Lenovo Digital Home, AIOs, etc.by Jarred Walton on January 10, 2014 8:37 PM EST
Wrapping up the tour of Lenovo (and by no means capturing everything they had to display, I’m going to keep this short. Lenovo had their latest rendition of their Horizon giant-tablet/All-in-One on hand, the Horizon 2. Sporting up to a Core i7 Haswell CPU, the Horizon 2 offers plenty of compute performance. Figuring out what to do with that compute seems to be the question of the day, and Lenovo had a few apps available, with the object removal option on their image editor actually ending up quite impressive for a quick way to remove things like stray objects – though not so useful if you want to remove a significant other. The Horizon 2 has a kickstand that can operate in three positions: flat, 45 degrees, or 80 degrees (give or take); it’s also surprisingly thin at just 0.8” thick. The display remains a 1080p 27” IPS panel, and there’s even a battery installed that can provide up to four hours of battery reserve.
Ganesh already covered the Lenovo Beacon, so I’ll skip that and move on to the N308 All-in-One, a desktop alternative sporting a Tegra 4 SoC, 19.5” display, 500GB of storage, and an optional keyboard and running Android 4.2. It has a fully functional battery rated at three hours of battery life, so if you want to turn some eyes, try pulling out your “19-inch tablet” next time you’re in a meeting – and don’t worry, as the 10.14 lbs/4.61kg weight can serve as an excellent upper body workout when lugging this bad boy around! Seriously, it’s a bit of an odd device to place, but if you want a lot of storage (say, for video playback) on a large Android device, the N308 has you covered. Pricing starts at $450, with availability starting any time now.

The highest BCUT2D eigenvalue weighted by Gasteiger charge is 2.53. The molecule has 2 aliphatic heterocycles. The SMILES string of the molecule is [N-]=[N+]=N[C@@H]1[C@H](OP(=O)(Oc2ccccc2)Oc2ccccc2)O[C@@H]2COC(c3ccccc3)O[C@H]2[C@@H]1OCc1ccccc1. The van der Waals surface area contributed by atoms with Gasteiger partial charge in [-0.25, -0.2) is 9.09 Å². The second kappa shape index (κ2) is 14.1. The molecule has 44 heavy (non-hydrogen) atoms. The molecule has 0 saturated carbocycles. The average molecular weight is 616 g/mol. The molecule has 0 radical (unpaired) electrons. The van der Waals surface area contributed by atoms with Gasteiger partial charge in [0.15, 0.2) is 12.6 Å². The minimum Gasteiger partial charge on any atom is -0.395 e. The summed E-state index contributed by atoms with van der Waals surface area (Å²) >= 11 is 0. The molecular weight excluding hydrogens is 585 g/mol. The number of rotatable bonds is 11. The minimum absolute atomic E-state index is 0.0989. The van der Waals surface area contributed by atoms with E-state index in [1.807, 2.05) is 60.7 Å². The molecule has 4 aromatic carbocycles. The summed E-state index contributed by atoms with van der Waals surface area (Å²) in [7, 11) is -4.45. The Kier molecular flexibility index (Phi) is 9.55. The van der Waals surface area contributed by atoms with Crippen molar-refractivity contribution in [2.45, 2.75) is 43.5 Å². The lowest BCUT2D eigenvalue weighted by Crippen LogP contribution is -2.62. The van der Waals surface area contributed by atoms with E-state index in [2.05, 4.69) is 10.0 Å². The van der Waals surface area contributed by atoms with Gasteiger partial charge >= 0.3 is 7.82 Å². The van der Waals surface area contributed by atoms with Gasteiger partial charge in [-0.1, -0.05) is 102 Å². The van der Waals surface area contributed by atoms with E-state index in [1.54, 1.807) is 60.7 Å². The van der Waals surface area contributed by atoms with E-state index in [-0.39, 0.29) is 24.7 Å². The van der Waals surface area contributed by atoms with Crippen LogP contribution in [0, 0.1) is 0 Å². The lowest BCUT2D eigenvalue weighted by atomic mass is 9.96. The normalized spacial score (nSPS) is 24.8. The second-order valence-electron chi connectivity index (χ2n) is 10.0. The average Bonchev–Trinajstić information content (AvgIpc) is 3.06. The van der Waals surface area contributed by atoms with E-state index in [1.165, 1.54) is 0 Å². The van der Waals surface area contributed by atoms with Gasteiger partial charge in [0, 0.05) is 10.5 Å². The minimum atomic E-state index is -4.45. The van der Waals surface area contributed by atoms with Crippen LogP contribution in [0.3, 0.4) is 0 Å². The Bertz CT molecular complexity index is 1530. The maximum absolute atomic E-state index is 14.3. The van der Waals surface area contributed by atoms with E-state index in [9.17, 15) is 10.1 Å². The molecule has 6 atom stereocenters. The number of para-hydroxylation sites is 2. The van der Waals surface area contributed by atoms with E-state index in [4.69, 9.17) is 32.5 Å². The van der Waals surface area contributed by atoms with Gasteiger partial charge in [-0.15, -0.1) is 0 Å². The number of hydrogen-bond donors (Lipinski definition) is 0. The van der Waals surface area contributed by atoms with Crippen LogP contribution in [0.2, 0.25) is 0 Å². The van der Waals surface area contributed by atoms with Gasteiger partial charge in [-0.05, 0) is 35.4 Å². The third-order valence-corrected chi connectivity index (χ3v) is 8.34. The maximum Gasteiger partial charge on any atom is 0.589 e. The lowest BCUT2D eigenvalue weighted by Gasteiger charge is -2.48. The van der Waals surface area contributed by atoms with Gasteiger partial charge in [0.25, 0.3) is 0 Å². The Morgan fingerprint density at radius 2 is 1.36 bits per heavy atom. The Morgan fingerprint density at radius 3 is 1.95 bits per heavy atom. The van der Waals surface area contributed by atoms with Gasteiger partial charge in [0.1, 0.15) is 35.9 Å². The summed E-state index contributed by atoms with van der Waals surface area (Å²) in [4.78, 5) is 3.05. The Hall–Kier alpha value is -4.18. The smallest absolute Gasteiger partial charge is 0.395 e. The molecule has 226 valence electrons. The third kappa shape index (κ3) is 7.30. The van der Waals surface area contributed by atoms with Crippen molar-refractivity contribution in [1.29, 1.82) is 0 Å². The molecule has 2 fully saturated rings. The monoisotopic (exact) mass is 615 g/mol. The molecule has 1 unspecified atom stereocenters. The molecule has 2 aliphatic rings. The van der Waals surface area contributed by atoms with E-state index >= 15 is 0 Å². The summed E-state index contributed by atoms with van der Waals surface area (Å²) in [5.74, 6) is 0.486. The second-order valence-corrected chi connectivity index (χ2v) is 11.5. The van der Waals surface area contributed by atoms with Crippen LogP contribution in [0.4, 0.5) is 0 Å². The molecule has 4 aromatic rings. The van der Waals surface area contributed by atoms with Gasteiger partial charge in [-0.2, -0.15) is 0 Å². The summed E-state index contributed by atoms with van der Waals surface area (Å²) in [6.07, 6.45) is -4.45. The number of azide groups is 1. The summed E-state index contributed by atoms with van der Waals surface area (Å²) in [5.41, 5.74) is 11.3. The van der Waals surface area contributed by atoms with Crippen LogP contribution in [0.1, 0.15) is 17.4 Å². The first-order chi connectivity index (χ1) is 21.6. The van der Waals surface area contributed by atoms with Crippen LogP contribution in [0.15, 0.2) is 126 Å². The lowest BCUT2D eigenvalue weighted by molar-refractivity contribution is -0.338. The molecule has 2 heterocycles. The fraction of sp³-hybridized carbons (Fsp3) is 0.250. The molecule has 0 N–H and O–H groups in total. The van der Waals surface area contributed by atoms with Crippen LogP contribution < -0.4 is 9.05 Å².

And wrapping up with “more things Jarred didn’t properly photograph”, we have the ThinkVision Pro 2840M display and the ThinkVision 28 AIO (which Ian covered remotely several days back). Both feature 4K displays, with the main difference being that the 28 AIO features a “next-gen NVIDIA Tegra processor” (presumably Tegra K1) with Android 4.4. There weren’t many other details given that we haven’t covered already, but this is basically the next-generation version of the N308 discussed above. As for the display, it looked beautiful, as you might guess, with 10-bit color, 300 nit brightness, and 157 PPI – but as I’ve mentioned elsewhere, high-DPI support under Windows is still not all it’s cracked up to be (mostly thanks to the lack of proper support by the software vendors). Impressively, the 28” 4K display is targeting a price point of $800.
And with that, I'm boarding my flight so I will have to continue coverage over the coming days! CES may be over, but there's still a lot to discuss (and not enough time to do it).